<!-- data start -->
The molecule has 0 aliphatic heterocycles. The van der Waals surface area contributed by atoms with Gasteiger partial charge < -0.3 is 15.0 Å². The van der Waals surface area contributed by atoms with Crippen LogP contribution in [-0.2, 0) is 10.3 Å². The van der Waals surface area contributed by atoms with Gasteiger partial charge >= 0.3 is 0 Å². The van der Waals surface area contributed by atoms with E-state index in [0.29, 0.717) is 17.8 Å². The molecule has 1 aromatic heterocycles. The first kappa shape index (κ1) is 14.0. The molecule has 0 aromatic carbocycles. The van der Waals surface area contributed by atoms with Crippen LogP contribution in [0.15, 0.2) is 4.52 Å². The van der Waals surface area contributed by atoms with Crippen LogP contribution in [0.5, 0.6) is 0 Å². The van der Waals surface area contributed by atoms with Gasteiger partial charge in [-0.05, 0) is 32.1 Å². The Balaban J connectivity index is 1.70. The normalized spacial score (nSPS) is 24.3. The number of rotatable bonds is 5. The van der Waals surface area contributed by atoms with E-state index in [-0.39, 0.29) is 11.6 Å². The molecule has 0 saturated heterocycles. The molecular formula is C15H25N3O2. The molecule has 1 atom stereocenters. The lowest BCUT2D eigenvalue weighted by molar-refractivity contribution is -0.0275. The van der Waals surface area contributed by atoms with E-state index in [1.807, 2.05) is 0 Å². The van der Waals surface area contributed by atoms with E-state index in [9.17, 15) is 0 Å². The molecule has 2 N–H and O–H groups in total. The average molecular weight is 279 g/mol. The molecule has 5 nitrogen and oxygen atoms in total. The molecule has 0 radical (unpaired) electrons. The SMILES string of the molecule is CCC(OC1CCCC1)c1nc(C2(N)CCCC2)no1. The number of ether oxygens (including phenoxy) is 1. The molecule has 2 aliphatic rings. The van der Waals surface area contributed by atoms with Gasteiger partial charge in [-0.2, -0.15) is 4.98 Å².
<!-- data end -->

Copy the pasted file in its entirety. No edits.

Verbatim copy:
The molecule has 0 aliphatic heterocycles. The van der Waals surface area contributed by atoms with Gasteiger partial charge < -0.3 is 15.0 Å². The van der Waals surface area contributed by atoms with Crippen LogP contribution in [-0.2, 0) is 10.3 Å². The van der Waals surface area contributed by atoms with Gasteiger partial charge >= 0.3 is 0 Å². The van der Waals surface area contributed by atoms with E-state index in [0.29, 0.717) is 17.8 Å². The molecule has 1 aromatic heterocycles. The first kappa shape index (κ1) is 14.0. The molecule has 0 aromatic carbocycles. The van der Waals surface area contributed by atoms with Crippen LogP contribution in [0.15, 0.2) is 4.52 Å². The van der Waals surface area contributed by atoms with Crippen LogP contribution in [0.5, 0.6) is 0 Å². The van der Waals surface area contributed by atoms with Gasteiger partial charge in [-0.05, 0) is 32.1 Å². The Balaban J connectivity index is 1.70. The normalized spacial score (nSPS) is 24.3. The number of rotatable bonds is 5. The van der Waals surface area contributed by atoms with E-state index in [-0.39, 0.29) is 11.6 Å². The molecule has 0 saturated heterocycles. The molecular formula is C15H25N3O2. The molecule has 1 atom stereocenters. The lowest BCUT2D eigenvalue weighted by molar-refractivity contribution is -0.0275. The van der Waals surface area contributed by atoms with E-state index in [1.807, 2.05) is 0 Å². The van der Waals surface area contributed by atoms with E-state index in [9.17, 15) is 0 Å². The molecule has 2 N–H and O–H groups in total. The average molecular weight is 279 g/mol. The molecule has 5 nitrogen and oxygen atoms in total. The molecule has 0 radical (unpaired) electrons. The SMILES string of the molecule is CCC(OC1CCCC1)c1nc(C2(N)CCCC2)no1. The number of ether oxygens (including phenoxy) is 1. The molecule has 2 aliphatic rings. The van der Waals surface area contributed by atoms with Gasteiger partial charge in [-0.2, -0.15) is 4.98 Å².